The Drama Triangle – The rescuer massage therapist

The therapeutic relationship is a very complex relationship that requires that we become more aware of the dynamics of relating to each other. One of the ways is by studying and learning about the Drama Triangle.

It is really the underlying dynamic in most relationships but because of the power differential that occurs in the therapeutic relationship, the drama triangle can be more evident in a client/massage therapist relationship. There are three positions of the drama triangle -the rescuer, the victim and the persecutor. There is usually a combination of them at work in a therapeutic relationship or any relationship for that matter. One position leads to the next. The rescuer can become the persecutor or victim and any combination of roles.

As massage therapists we are often taught to ‘fix’ a clients pain and injuries. Many massage therapists come to the profession wanting to ‘help’ others. Clients come to us looking to be fixed and taken care of. One of the roles on the drams triangle is the rescuer. We think we need to get the client out of pain.

People who are in pain or sick or injured quickly take on the role of the victim -wanting someone to fix the condition for them. This is the basis for modern medicine. Needing to be fixed they will find a rescuer to help them. As massage therapists we often take on the role of rescuer but we can also move into any of the other roles with clients and also within ourselves. Becoming aware of how we rescue (help, fix) is not an easy process. It doesn’t just stop overnight. When the process occurs internally taking on various roles at different times, it is usually can lead to feeling stuck in building a practice or finding a massage job. We blame the economy or bad spa owners for our lack of success.

Rescuers need to rescue to feel good about themselves. They need victims to be successful. A rescuer thinks everyone needs their help even those who are not directly asking for it. Rescuers don’t know how to take care of themselves so they focus on others. Rescuers usually have deep unconscious beliefs about themselves that they are not good enough so they rescue to feel good about themselves. Rescuers see others pain so clearly because they are filled with pain of their own. It easier to help others with their pain instead of addressing their own pain. Rescuers are not usually aware of their own pain or even think that they have any issues to work through. They are so busy helping they can’t see their own pain. They say things like “I just want to fix this psoas” or “if only I knew more anatomy, I could fix this”. It is a very unconscious process meaning that most are not even aware of the dynamics and their own part in each interaction. Rescuing others tells the other person that they are not good enough or smart enough to help themselves. Rescuers often end up undermining others and reinforcing the victim stance. It is hurting more than helping. Rachel Remen MD explains this beautifully in her article “In the Service of Life”.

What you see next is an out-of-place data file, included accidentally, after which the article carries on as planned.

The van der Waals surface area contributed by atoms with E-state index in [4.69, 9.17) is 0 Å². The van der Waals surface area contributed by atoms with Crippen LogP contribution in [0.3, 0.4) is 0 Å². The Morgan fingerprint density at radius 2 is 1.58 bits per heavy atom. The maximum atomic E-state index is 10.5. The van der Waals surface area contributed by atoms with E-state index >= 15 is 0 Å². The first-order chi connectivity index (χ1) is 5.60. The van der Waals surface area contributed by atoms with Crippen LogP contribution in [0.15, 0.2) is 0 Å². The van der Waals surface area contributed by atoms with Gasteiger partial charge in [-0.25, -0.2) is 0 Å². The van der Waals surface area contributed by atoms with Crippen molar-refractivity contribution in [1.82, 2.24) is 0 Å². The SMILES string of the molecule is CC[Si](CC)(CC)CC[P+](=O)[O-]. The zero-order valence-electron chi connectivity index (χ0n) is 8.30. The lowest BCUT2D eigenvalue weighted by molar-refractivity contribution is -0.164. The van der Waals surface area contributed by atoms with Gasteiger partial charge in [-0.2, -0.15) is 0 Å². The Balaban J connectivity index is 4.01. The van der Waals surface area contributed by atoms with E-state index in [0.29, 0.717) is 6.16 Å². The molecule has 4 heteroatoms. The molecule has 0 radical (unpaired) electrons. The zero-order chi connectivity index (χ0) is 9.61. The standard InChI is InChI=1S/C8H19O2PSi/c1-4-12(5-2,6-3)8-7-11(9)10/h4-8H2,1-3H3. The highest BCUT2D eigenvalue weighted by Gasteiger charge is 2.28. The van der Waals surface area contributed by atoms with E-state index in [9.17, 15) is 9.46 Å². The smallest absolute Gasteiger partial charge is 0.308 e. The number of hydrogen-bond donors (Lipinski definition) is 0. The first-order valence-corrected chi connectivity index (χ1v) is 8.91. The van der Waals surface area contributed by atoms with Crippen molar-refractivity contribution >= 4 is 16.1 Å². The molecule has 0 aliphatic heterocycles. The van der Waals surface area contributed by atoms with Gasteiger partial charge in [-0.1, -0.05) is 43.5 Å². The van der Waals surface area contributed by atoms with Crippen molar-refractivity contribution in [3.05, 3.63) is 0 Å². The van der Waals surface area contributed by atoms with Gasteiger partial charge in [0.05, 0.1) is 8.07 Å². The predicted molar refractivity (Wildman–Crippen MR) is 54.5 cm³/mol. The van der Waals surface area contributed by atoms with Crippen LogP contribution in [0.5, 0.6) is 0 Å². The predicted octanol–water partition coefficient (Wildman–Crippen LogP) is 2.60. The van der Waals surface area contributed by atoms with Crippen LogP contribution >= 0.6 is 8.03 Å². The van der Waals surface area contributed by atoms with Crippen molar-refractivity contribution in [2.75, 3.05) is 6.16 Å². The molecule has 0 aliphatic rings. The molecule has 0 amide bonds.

The early child/parent relationship sets us up for the drama triangle with parents often taking on the role of rescuer. The child isn’t old enough, smart enough and needs to be protected from the world. When are early childhood needs aren’t met ( which they rarely are ever totally met even with the best of parenting) we often are left waiting to be rescued. We fear asking for help because we may be further abandoned and hurt. We begin helping others so that they will become dependent on us and not leave us.

The thing is that every person has within themselves the power to find the answers to their health problems, business building problems or whatever they are faced with. You and you alone are your best source of advice if you can only begin to access your true self and listen to yourself. As a massage therapist our role is to be present for others as they uncover their own answers and true self. The thing is that you have to know your own self first before you can do this with a client.

People don’t even become aware of their rescuing habits until it becomes too painful to bear anymore. This is usually when a career in massage comes to an end but it doesn’t have to end if one can find the courage to begin to get off of the triangle.

The way off of the triangle is to start learning to feel the pain of abandonment and/or the pain of not getting one’s early needs met. It means learning to take care of yourself in every aspect of your life from being financially sound, healthy, eating the right things, exercising and taking car of your internal needs for acceptance, love, appreciation and recognition. It is about becoming more aware of what you are feeling when a client arrives at your door wanting to be fixed. Staying present with the feeling means that you can have the feeling and not act on it but use it to become aware of what you are thinking or what belief you have about yourself that is creating this need to rescue.